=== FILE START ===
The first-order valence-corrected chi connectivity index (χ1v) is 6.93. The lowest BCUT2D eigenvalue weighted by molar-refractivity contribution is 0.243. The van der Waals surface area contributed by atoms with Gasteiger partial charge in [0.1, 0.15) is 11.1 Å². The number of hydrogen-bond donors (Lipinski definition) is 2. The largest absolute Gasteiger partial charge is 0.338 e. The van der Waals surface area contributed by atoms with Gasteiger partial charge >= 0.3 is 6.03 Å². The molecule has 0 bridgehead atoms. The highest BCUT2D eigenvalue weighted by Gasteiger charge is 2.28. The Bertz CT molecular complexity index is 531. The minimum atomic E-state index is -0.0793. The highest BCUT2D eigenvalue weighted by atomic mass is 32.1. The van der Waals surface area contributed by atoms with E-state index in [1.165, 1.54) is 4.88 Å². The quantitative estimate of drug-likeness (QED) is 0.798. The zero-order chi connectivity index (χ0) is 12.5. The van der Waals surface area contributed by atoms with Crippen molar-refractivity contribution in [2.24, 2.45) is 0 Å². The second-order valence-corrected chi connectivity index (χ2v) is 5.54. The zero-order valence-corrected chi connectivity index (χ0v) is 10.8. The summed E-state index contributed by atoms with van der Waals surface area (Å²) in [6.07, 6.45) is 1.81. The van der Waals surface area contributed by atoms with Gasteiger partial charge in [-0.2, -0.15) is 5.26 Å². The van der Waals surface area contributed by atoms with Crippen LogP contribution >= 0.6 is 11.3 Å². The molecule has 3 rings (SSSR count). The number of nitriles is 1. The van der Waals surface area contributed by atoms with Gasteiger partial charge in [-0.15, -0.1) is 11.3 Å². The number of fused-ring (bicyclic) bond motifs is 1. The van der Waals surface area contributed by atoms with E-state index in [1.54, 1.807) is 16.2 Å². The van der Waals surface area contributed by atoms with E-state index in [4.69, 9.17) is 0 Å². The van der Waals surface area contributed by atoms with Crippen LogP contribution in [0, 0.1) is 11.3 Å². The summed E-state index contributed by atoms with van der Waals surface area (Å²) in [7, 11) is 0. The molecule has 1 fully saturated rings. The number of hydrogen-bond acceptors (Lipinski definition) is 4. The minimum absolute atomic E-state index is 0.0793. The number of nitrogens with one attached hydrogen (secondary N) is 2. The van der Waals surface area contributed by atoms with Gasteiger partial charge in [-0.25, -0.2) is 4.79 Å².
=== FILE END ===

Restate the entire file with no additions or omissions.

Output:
The first-order valence-corrected chi connectivity index (χ1v) is 6.93. The lowest BCUT2D eigenvalue weighted by molar-refractivity contribution is 0.243. The van der Waals surface area contributed by atoms with Gasteiger partial charge in [0.1, 0.15) is 11.1 Å². The number of hydrogen-bond donors (Lipinski definition) is 2. The largest absolute Gasteiger partial charge is 0.338 e. The van der Waals surface area contributed by atoms with Gasteiger partial charge >= 0.3 is 6.03 Å². The molecule has 0 bridgehead atoms. The highest BCUT2D eigenvalue weighted by Gasteiger charge is 2.28. The Bertz CT molecular complexity index is 531. The minimum atomic E-state index is -0.0793. The highest BCUT2D eigenvalue weighted by atomic mass is 32.1. The van der Waals surface area contributed by atoms with E-state index in [1.165, 1.54) is 4.88 Å². The quantitative estimate of drug-likeness (QED) is 0.798. The zero-order chi connectivity index (χ0) is 12.5. The van der Waals surface area contributed by atoms with Crippen molar-refractivity contribution in [2.24, 2.45) is 0 Å². The second-order valence-corrected chi connectivity index (χ2v) is 5.54. The zero-order valence-corrected chi connectivity index (χ0v) is 10.8. The summed E-state index contributed by atoms with van der Waals surface area (Å²) in [6.07, 6.45) is 1.81. The van der Waals surface area contributed by atoms with Gasteiger partial charge in [-0.2, -0.15) is 5.26 Å². The van der Waals surface area contributed by atoms with Crippen LogP contribution >= 0.6 is 11.3 Å². The molecule has 3 rings (SSSR count). The number of nitriles is 1. The van der Waals surface area contributed by atoms with Gasteiger partial charge in [-0.15, -0.1) is 11.3 Å². The number of fused-ring (bicyclic) bond motifs is 1. The van der Waals surface area contributed by atoms with E-state index in [1.54, 1.807) is 16.2 Å². The van der Waals surface area contributed by atoms with E-state index in [4.69, 9.17) is 0 Å². The van der Waals surface area contributed by atoms with Crippen LogP contribution in [0, 0.1) is 11.3 Å². The summed E-state index contributed by atoms with van der Waals surface area (Å²) in [7, 11) is 0. The molecule has 1 fully saturated rings. The number of hydrogen-bond acceptors (Lipinski definition) is 4. The minimum absolute atomic E-state index is 0.0793. The number of nitrogens with one attached hydrogen (secondary N) is 2. The van der Waals surface area contributed by atoms with Gasteiger partial charge in [-0.25, -0.2) is 4.79 Å².